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Sri Lankan President Dissolves Parliament

Sri Lanka's president dissolved the parliament Tuesday, setting the stage for new elections a day after authorities arrested the leader of the opposition - a move analysts said was meant to prevent him from contesting the vote.

President Mahinda Rajapaksa's decision follows his sweeping victory at the polls last month over his former army chief Gen. Sarath Fonseka who had defected to the opposition.

Fonseka, who last year led government troops in their crushing defeat of Tamil Tiger rebels, was dragged out of his office Monday by military police and arrested on charges he plotted to overthrow the government while running the army. He has repeatedly denied similar accusations lobbed at him since the election.

One-time allies, Fonseka and Rajapaksa were both considered heroes by Sri Lanka's Sinhalese majority for ending the quarter-century civil war. However, their relationship deteriorated after hostilities ended, and Fonseka led the opposition's attempts to unseat the president in an election last month. Rajapaksa won the election by 17 percentage points.

The new parliamentary poll will choose the country's next 225 lawmakers, said a senior government official, who spoke on condition of anonymity in line with government policy. No date has been set.

If the presidential poll is anything to go by, the contest will be another bitter race between the government and the opposition. Rajapaksa's party is hoping to secure a two-third majority in the country's parliament, giving them the absolute majority and entrenching their grip on power.

Fonseka's arrest leaves a mix of opposition parties - from ultranationalist Sinhalese Marxists to former Tamil separatists - in a difficult spot.

Fonseka's wife Anoma Fonseka said Tuesday the former army chief has been cut off from family and friends and is being held at a secret location, though the government denied that.

After announcing Monday that Fonseka would face a court martial on sedition charges, the government heaped more accusations on him. A statement Tuesday said the former army chief's reported call for anyone who committed war crimes during the conflict to be prosecuted showed he was "hell-bent on betraying the gallant armed forces of Sri Lanka."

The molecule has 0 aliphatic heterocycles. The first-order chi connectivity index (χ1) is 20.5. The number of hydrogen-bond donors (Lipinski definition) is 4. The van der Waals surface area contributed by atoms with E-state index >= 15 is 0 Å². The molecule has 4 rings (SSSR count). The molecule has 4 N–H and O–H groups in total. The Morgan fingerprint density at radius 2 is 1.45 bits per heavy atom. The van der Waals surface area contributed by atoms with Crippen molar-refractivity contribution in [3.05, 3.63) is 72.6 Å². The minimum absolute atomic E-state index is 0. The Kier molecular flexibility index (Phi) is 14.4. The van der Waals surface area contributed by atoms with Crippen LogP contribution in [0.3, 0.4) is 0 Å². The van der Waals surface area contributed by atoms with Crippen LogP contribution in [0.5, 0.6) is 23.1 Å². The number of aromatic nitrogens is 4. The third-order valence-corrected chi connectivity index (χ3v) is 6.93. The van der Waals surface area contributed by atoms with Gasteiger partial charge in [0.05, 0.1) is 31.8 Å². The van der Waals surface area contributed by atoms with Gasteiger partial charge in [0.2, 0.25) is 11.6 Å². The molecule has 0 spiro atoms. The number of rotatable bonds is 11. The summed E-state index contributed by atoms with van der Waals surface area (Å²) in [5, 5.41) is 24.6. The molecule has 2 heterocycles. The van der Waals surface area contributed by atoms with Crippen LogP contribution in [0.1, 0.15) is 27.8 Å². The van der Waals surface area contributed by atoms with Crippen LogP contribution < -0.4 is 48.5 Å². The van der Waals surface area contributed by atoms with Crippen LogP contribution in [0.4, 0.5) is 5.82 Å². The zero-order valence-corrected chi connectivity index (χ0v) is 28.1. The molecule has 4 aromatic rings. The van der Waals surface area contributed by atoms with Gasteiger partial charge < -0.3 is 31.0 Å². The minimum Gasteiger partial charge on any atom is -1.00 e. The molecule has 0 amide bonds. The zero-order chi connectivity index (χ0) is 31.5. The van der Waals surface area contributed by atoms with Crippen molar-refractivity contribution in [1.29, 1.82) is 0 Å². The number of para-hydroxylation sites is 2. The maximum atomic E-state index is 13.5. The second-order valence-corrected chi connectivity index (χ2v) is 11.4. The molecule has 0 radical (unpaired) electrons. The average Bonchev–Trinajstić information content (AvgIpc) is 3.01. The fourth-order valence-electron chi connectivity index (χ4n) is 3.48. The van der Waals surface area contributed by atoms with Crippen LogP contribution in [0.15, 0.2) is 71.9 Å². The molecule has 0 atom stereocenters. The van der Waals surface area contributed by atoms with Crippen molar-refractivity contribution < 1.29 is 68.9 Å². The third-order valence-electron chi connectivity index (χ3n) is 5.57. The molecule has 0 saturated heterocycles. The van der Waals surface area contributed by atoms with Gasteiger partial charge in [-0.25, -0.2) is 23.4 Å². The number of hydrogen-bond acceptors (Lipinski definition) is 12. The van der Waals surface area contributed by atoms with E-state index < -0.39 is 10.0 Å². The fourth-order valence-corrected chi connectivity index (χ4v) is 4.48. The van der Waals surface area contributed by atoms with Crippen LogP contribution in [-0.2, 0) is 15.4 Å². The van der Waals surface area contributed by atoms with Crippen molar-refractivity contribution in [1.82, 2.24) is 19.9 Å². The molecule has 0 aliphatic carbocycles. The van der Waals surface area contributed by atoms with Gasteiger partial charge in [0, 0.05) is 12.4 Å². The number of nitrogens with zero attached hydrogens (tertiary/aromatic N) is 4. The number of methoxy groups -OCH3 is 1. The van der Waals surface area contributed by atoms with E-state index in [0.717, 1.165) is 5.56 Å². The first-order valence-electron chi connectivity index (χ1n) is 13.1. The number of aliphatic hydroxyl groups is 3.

More than 7,000 civilians were killed in the final months of the fighting that crushed the rebels last spring. Human rights groups have accused the military, which was led by Fonseka at the time, of shelling hospitals and heavily populated civilian areas during the fighting, and the rebels of holding the local population as human shields.

(AP Photo/Rafiq Maqbool)
Karu Jayasuriya, an opposition lawmaker, said since the end of the election, the government has arrested and harassed political opponents.

"It seems the government is preparing for the next parliamentary election," he said at a gathering of opposition leaders, where they also announced a countrywide protest, starting Wednesday.

(Left: An opposition party supporter holds a placard during a protest in Colombo, Sri Lanka, Feb. 3, 2010. Thousands of opposition supporters took to the streets of Sri Lanka's capital Wednesday to protest the results of the recent presidential election, which they say was marred by fraud.)

Fonseka's wife, Anoma, told reporters Tuesday that she has not been allowed to meet her husband or told where he is being held.

"He was dragged like an animal," Anoma said. "Is this what he gets for ending a 30-year war?"

"He never wanted to topple the government, while he was in uniform. While he wore the uniform, he never talked about politics," she said.

Military spokesman Maj. Gen. Prasad Samarasinghe denied that Fonseka is cut off from family or friends.

"Family members are allowed to see him, and he has been allowed to obtain legal advice also," he said, adding that the former commander is not even in a cell.

Since the Jan. 26 election, Fonseka has complained that the government was attempting to arrest him on trumped up charges. Even as returns came in, troops surrounded the hotel where he was staying, in a massive show of force. Last week, security forces raided his office and arrested at least 15 of his staff. A number of serving military officers, which the government said were considered to be a threat to national security, have been fired.

The opposition has rejected the results of the presidential election, accusing the government of stealing more than 1 million of Fonseka's votes during the tallying process, and said it will challenge them in court.

It has also accused the government of a campaign of threats, intimidation and illegal imprisonment of its supporters and activists.
By Associated Press Writer Fisnik Abrashi

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